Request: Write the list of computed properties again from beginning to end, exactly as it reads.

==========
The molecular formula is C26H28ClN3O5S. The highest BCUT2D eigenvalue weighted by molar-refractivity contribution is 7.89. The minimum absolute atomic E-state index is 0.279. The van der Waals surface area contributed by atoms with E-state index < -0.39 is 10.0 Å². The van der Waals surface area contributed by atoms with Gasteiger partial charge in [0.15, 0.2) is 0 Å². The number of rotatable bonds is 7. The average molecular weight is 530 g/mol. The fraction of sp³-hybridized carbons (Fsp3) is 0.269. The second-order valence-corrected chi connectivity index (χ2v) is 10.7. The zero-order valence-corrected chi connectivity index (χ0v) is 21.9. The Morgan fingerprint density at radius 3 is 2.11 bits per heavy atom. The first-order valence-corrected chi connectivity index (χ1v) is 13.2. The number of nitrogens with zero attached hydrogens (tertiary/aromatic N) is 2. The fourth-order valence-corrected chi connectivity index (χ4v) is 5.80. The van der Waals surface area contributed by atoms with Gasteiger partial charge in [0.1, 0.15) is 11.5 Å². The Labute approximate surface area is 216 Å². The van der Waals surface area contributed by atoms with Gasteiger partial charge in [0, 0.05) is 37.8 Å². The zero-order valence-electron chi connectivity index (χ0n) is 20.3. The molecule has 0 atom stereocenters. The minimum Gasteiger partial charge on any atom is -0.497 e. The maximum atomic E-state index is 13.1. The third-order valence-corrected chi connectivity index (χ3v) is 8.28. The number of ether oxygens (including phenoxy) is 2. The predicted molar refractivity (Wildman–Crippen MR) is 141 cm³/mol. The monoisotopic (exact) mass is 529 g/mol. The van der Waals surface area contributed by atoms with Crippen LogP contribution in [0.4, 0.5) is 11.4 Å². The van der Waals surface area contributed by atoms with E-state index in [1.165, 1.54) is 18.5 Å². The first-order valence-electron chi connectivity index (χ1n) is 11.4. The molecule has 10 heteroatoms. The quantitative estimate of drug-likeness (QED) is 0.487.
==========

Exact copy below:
The molecular formula is C26H28ClN3O5S. The highest BCUT2D eigenvalue weighted by molar-refractivity contribution is 7.89. The minimum absolute atomic E-state index is 0.279. The van der Waals surface area contributed by atoms with E-state index < -0.39 is 10.0 Å². The van der Waals surface area contributed by atoms with Gasteiger partial charge in [0.15, 0.2) is 0 Å². The number of rotatable bonds is 7. The average molecular weight is 530 g/mol. The fraction of sp³-hybridized carbons (Fsp3) is 0.269. The second-order valence-corrected chi connectivity index (χ2v) is 10.7. The zero-order valence-corrected chi connectivity index (χ0v) is 21.9. The Morgan fingerprint density at radius 3 is 2.11 bits per heavy atom. The first-order valence-corrected chi connectivity index (χ1v) is 13.2. The number of nitrogens with zero attached hydrogens (tertiary/aromatic N) is 2. The fourth-order valence-corrected chi connectivity index (χ4v) is 5.80. The van der Waals surface area contributed by atoms with Gasteiger partial charge in [0.1, 0.15) is 11.5 Å². The Labute approximate surface area is 216 Å². The van der Waals surface area contributed by atoms with Gasteiger partial charge in [0, 0.05) is 37.8 Å². The zero-order valence-electron chi connectivity index (χ0n) is 20.3. The molecule has 0 atom stereocenters. The minimum Gasteiger partial charge on any atom is -0.497 e. The maximum atomic E-state index is 13.1. The third-order valence-corrected chi connectivity index (χ3v) is 8.28. The number of ether oxygens (including phenoxy) is 2. The predicted molar refractivity (Wildman–Crippen MR) is 141 cm³/mol. The monoisotopic (exact) mass is 529 g/mol. The van der Waals surface area contributed by atoms with Crippen LogP contribution in [0.4, 0.5) is 11.4 Å². The van der Waals surface area contributed by atoms with E-state index in [1.165, 1.54) is 18.5 Å². The first-order valence-electron chi connectivity index (χ1n) is 11.4. The molecule has 10 heteroatoms. The quantitative estimate of drug-likeness (QED) is 0.487.